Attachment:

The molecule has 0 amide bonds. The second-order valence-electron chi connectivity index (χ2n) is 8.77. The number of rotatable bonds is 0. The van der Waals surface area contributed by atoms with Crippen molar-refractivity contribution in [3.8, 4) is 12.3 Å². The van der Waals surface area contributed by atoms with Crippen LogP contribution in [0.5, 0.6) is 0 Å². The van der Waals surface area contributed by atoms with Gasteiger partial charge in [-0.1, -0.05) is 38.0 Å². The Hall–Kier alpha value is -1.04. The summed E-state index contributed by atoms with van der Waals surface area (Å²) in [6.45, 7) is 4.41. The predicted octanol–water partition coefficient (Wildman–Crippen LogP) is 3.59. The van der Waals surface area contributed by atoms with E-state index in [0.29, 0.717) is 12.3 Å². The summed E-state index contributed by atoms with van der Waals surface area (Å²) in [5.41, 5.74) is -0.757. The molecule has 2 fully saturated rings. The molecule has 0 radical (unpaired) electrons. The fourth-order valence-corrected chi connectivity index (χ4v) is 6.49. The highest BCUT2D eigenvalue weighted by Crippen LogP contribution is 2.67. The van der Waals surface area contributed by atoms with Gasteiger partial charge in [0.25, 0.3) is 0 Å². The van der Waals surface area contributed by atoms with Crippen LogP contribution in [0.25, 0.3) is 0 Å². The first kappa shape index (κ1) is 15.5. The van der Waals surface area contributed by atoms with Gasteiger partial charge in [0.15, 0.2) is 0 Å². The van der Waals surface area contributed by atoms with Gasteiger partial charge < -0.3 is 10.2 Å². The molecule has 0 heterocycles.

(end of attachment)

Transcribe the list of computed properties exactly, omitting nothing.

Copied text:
The molecule has 0 amide bonds. The second-order valence-electron chi connectivity index (χ2n) is 8.77. The number of rotatable bonds is 0. The van der Waals surface area contributed by atoms with Crippen molar-refractivity contribution in [3.8, 4) is 12.3 Å². The van der Waals surface area contributed by atoms with Crippen LogP contribution in [0.5, 0.6) is 0 Å². The van der Waals surface area contributed by atoms with Gasteiger partial charge in [-0.1, -0.05) is 38.0 Å². The Hall–Kier alpha value is -1.04. The summed E-state index contributed by atoms with van der Waals surface area (Å²) in [6.45, 7) is 4.41. The predicted octanol–water partition coefficient (Wildman–Crippen LogP) is 3.59. The van der Waals surface area contributed by atoms with E-state index in [0.29, 0.717) is 12.3 Å². The summed E-state index contributed by atoms with van der Waals surface area (Å²) in [5.41, 5.74) is -0.757. The molecule has 2 fully saturated rings. The molecule has 0 radical (unpaired) electrons. The fourth-order valence-corrected chi connectivity index (χ4v) is 6.49. The highest BCUT2D eigenvalue weighted by Crippen LogP contribution is 2.67. The van der Waals surface area contributed by atoms with Gasteiger partial charge in [0.25, 0.3) is 0 Å². The van der Waals surface area contributed by atoms with Crippen LogP contribution in [0.25, 0.3) is 0 Å². The first kappa shape index (κ1) is 15.5. The van der Waals surface area contributed by atoms with Gasteiger partial charge in [0.15, 0.2) is 0 Å². The van der Waals surface area contributed by atoms with Gasteiger partial charge < -0.3 is 10.2 Å². The molecule has 0 heterocycles.